8

Find a therapist.

Speaking to a professional about the stresses you face in your work and private life can help relieve anxiety while also providing you with actionable coping mechanisms.

9

Advocate for yourself.

If you feel overwhelmed with all the tasks you are expected to complete in a day, speak with your supervisor. Explain the situation and see what they can do to lighten your load.

10

Take advantage of continuing education.

Staying up to date on best practices and changes in your industry can give you the tools needed to respond to work challenges without depleting your compassion stores.

Accessing Therapy and Mental Health Resources as a Public Service Professional

Public service professionals often work on the front lines of making sure others are adequately supported and provided for. Because of this, it’s immensely important they receive support themselves so they can continue to help others.

Why It Can Be Difficult to Seek Help

  • Lack of time.
    When you feel like you don’t even have time to fulfill all the responsibilities of your job, finding time to access therapy and other mental healthcare services can seem impossible.
  • Perceived stigma.
    If your job is to help others, getting help for yourself may seem like it undermines your qualifications for the work at hand. If you cannot keep yourself healthy, how can you keep others healthy?
  • Continuous work travel.
    Some public servants find themselves traveling nonstop for work, making it seem like they can’t afford to take time away from their home time to indulge in self-care.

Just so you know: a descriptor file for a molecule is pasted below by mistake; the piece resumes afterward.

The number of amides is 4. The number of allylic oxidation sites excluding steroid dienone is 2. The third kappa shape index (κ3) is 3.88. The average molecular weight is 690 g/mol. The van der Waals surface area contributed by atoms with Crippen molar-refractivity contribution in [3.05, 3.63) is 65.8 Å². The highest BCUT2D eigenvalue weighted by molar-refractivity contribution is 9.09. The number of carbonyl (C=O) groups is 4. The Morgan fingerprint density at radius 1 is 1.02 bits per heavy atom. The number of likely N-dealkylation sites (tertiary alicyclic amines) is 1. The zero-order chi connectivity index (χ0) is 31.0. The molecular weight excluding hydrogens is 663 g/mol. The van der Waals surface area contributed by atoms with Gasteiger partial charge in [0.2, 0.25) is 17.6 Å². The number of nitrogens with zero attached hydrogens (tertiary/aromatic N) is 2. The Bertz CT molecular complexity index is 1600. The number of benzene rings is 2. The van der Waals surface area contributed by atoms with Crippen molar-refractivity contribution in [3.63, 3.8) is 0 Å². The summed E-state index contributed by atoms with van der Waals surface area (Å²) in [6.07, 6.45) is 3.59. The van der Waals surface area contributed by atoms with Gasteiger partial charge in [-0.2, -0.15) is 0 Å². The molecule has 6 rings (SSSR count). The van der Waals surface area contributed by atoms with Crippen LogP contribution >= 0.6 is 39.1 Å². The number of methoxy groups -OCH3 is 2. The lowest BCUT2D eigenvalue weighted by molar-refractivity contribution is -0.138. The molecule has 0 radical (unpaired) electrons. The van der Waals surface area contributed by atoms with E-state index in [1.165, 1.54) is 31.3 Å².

• Tight finances.
    It’s no secret that many public servants do their jobs because they’re passionate about helping others rather than earning a massive paycheck. It can feel tough making decisions on how to use your small amount of discretionary spending.
  • Feeling exhausted.
    After working a double shift or teaching six classes a day, taking the extra effort to go to the gym or schedule a gym appointment can simply feel too overwhelming.
  • Lack of community.
    Some public servants work in less-than-supporting environments, making it feel difficult to lean on co-workers during rough times.

Solutions for Better Mental Health & Wellness

  • Tele-therapy/phone therapy.
    If getting to a physical office of a therapist or counselor seems too daunting, try scheduling an appointment through videoconferencing or over the phone. The therapist can still provide the same services but you can take part no matter where you’re located.
  • Support groups.
    It can feel self-indulgent or even wrong to seek help when you feel alone in your emotions. Build a support network through your professional association or local public service professionals that can help you remember that it’s okay to ask for help. In fact, asking for help can make it possible for you to serve others more effectively.
  • Advocacy from unions.
    If you feel like your employer isn’t prioritizing mental health services despite requests, reach out to your union or professional associate and ask them to advocate on the behalf of you and your colleagues. They can often work with employers and provide pressure to encourage mental health initiatives.
  • Reduced therapy costs for public servants.
    When money is stretched then, self-care routines often fall by the wayside. Speak with your supervisor about the possibility of reduced costs or subsidies that can help cover visits to therapists and counselors.